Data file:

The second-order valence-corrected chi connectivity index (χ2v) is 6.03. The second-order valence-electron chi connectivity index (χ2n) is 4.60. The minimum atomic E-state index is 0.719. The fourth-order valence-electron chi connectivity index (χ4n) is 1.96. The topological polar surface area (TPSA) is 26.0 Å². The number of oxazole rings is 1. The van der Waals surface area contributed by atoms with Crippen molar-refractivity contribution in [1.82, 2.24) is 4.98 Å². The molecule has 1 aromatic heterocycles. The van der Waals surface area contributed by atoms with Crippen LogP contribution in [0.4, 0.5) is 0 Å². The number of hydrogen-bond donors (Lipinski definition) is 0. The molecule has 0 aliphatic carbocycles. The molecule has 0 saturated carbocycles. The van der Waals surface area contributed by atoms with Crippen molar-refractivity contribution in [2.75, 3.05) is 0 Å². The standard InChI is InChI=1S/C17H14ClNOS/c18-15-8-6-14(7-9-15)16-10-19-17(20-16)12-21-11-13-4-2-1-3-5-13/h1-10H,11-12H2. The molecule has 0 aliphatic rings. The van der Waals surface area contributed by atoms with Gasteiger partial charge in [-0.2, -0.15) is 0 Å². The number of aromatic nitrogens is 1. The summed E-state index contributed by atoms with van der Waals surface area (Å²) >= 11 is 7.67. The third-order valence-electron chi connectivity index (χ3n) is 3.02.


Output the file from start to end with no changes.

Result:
The second-order valence-corrected chi connectivity index (χ2v) is 6.03. The second-order valence-electron chi connectivity index (χ2n) is 4.60. The minimum atomic E-state index is 0.719. The fourth-order valence-electron chi connectivity index (χ4n) is 1.96. The topological polar surface area (TPSA) is 26.0 Å². The number of oxazole rings is 1. The van der Waals surface area contributed by atoms with Crippen molar-refractivity contribution in [1.82, 2.24) is 4.98 Å². The molecule has 1 aromatic heterocycles. The van der Waals surface area contributed by atoms with Crippen LogP contribution in [0.4, 0.5) is 0 Å². The number of hydrogen-bond donors (Lipinski definition) is 0. The molecule has 0 aliphatic carbocycles. The molecule has 0 saturated carbocycles. The van der Waals surface area contributed by atoms with Crippen molar-refractivity contribution in [2.75, 3.05) is 0 Å². The standard InChI is InChI=1S/C17H14ClNOS/c18-15-8-6-14(7-9-15)16-10-19-17(20-16)12-21-11-13-4-2-1-3-5-13/h1-10H,11-12H2. The molecule has 0 aliphatic rings. The van der Waals surface area contributed by atoms with Gasteiger partial charge in [-0.2, -0.15) is 0 Å². The number of aromatic nitrogens is 1. The summed E-state index contributed by atoms with van der Waals surface area (Å²) >= 11 is 7.67. The third-order valence-electron chi connectivity index (χ3n) is 3.02.